Mexicans and other foreign nationals who illegally cross our border are also creating that same potential tragedy every time they knowingly bring their children with them as they are ferried across by unscrupulous traffickers who sap them of their last peso and will happily sacrifice them if detected by the Federales. Talk about heartless.
So why do they do it? They do it for the same reason so many Cuban immigrants braved the treacherous, shark-infested waters of the Gulf Stream and came to Florida in rickety boats and inner tubes: The lives they were living in their home countries were miserable, dangerous and run by ruthless, heartless and corrupt governments. That’s why they came here. Risking death and arrest – and having their children “ripped” from them – is worth being in the land of opportunity, the land of plenty, the land which has a Constitution it strives to abide by, for everyone, even them.
Do you want to blame someone for their plight? Blame their governments, their rulers and politicians who line their pockets and live like royalty while they, the peasants, stand in line for a bag of rice and a chicken which they are supposed to feed their kids for the rest of the month. Blame the Mexican “government” which allows places like Juarez to have the highest murder rate in our hemisphere – Juarez, a place where people don’t go out at night for fear of catching a stray round, or being kidnapped and forced into prostitution or the drug trade; a place where dead bodies in the street is an everyday sight. The streets of Chicago are a picnic compared to that hellhole.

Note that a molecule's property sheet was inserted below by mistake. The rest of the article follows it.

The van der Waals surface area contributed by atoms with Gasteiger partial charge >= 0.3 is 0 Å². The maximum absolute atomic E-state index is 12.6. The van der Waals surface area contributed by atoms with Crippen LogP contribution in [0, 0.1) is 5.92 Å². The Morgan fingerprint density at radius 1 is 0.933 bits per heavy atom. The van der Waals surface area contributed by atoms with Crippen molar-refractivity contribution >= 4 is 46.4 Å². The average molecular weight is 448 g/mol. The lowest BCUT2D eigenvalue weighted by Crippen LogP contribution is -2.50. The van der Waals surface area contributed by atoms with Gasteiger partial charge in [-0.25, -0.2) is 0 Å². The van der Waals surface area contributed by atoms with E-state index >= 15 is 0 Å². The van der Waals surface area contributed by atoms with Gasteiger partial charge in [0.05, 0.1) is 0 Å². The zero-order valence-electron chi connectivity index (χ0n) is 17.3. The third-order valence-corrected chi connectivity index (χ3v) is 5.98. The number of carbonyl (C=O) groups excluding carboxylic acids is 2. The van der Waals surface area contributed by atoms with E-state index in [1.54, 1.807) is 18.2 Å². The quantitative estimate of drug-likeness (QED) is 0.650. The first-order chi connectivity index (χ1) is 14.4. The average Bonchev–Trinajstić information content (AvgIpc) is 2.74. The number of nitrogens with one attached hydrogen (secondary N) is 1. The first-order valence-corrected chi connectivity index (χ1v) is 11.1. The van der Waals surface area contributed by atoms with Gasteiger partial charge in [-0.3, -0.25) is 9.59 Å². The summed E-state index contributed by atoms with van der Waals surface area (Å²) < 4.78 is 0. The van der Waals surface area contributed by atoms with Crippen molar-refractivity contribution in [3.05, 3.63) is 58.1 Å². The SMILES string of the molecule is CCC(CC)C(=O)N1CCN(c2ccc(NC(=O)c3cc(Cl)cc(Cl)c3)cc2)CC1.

And, as far as “heartless” goes, hear the story of Victor Barroso, Jr., a young Cuban man I met a couple of weeks ago. While he was visiting family in Cuba, he was in a horrific crash. He survived the accident, but his four friends were all killed and he lost massive amounts of blood, along with his right arm. After multiple surgeries to save his life, he was able to be released from the hospital and was promptly put in jail by the Cuban police who decided that he was responsible for the accident. There was no trial; no lawyer; he was just thrown in jail – for two years.
He’s back in the US now and his nightmare is over, though his struggle is not. He’s trying to get a robotic arm, but his insurance hardly covered anything, so he’s trying to raise money so he can live a more normal life. Google “See Beyond You” or his name and you’ll find a way to contribute, if you feel so moved. He’s a really nice kid – he attended our BNI (Business Network International) meeting to tell our members about his charity. Before he sat down, he said, “Enjoy life – life is a beautiful gift.”
Yes, he’s right, but it’s a lot easier to say that when you’re north of the border.
Ramesh Nyberg retired from law enforcement in November 2006 after 27 years in police work. He now owns his own private investigation agency, Nyberg Security and Investigations, and can be reached at Ramesh@NybergPi.com. He enjoys getting feedback from readers.